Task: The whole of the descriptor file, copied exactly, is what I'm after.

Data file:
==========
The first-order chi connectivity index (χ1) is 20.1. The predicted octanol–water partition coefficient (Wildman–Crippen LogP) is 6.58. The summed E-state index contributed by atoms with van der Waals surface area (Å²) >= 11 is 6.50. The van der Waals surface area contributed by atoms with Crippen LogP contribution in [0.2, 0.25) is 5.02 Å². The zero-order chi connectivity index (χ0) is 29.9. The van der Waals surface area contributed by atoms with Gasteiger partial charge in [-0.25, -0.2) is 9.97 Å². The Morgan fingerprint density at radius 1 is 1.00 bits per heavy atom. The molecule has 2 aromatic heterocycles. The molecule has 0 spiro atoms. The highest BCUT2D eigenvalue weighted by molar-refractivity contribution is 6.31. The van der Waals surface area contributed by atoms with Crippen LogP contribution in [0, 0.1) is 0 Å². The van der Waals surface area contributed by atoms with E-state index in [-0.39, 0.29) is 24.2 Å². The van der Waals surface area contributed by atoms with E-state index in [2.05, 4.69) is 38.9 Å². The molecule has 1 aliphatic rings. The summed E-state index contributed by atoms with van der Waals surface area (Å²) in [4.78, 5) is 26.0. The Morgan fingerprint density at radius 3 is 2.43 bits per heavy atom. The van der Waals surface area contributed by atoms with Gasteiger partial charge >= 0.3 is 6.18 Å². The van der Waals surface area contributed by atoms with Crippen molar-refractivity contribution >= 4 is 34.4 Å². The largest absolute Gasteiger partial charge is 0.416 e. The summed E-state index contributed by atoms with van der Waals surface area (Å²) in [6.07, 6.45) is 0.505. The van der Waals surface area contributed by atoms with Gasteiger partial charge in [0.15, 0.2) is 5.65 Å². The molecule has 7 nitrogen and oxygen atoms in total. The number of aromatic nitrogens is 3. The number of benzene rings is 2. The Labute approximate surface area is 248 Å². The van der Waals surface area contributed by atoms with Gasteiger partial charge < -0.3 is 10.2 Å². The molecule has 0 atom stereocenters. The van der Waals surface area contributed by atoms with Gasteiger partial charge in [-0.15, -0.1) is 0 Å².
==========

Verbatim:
The first-order chi connectivity index (χ1) is 20.1. The predicted octanol–water partition coefficient (Wildman–Crippen LogP) is 6.58. The summed E-state index contributed by atoms with van der Waals surface area (Å²) >= 11 is 6.50. The van der Waals surface area contributed by atoms with Crippen LogP contribution in [0.2, 0.25) is 5.02 Å². The zero-order chi connectivity index (χ0) is 29.9. The van der Waals surface area contributed by atoms with Gasteiger partial charge in [-0.25, -0.2) is 9.97 Å². The Morgan fingerprint density at radius 1 is 1.00 bits per heavy atom. The molecule has 2 aromatic heterocycles. The molecule has 0 spiro atoms. The highest BCUT2D eigenvalue weighted by molar-refractivity contribution is 6.31. The van der Waals surface area contributed by atoms with Crippen LogP contribution in [0, 0.1) is 0 Å². The van der Waals surface area contributed by atoms with E-state index in [-0.39, 0.29) is 24.2 Å². The van der Waals surface area contributed by atoms with E-state index in [2.05, 4.69) is 38.9 Å². The molecule has 1 aliphatic rings. The summed E-state index contributed by atoms with van der Waals surface area (Å²) in [4.78, 5) is 26.0. The Morgan fingerprint density at radius 3 is 2.43 bits per heavy atom. The van der Waals surface area contributed by atoms with Gasteiger partial charge >= 0.3 is 6.18 Å². The van der Waals surface area contributed by atoms with Crippen molar-refractivity contribution >= 4 is 34.4 Å². The largest absolute Gasteiger partial charge is 0.416 e. The summed E-state index contributed by atoms with van der Waals surface area (Å²) in [6.07, 6.45) is 0.505. The van der Waals surface area contributed by atoms with Gasteiger partial charge in [0.15, 0.2) is 5.65 Å². The molecule has 7 nitrogen and oxygen atoms in total. The number of aromatic nitrogens is 3. The number of benzene rings is 2. The Labute approximate surface area is 248 Å². The van der Waals surface area contributed by atoms with Gasteiger partial charge < -0.3 is 10.2 Å². The molecule has 0 atom stereocenters. The van der Waals surface area contributed by atoms with Gasteiger partial charge in [-0.15, -0.1) is 0 Å².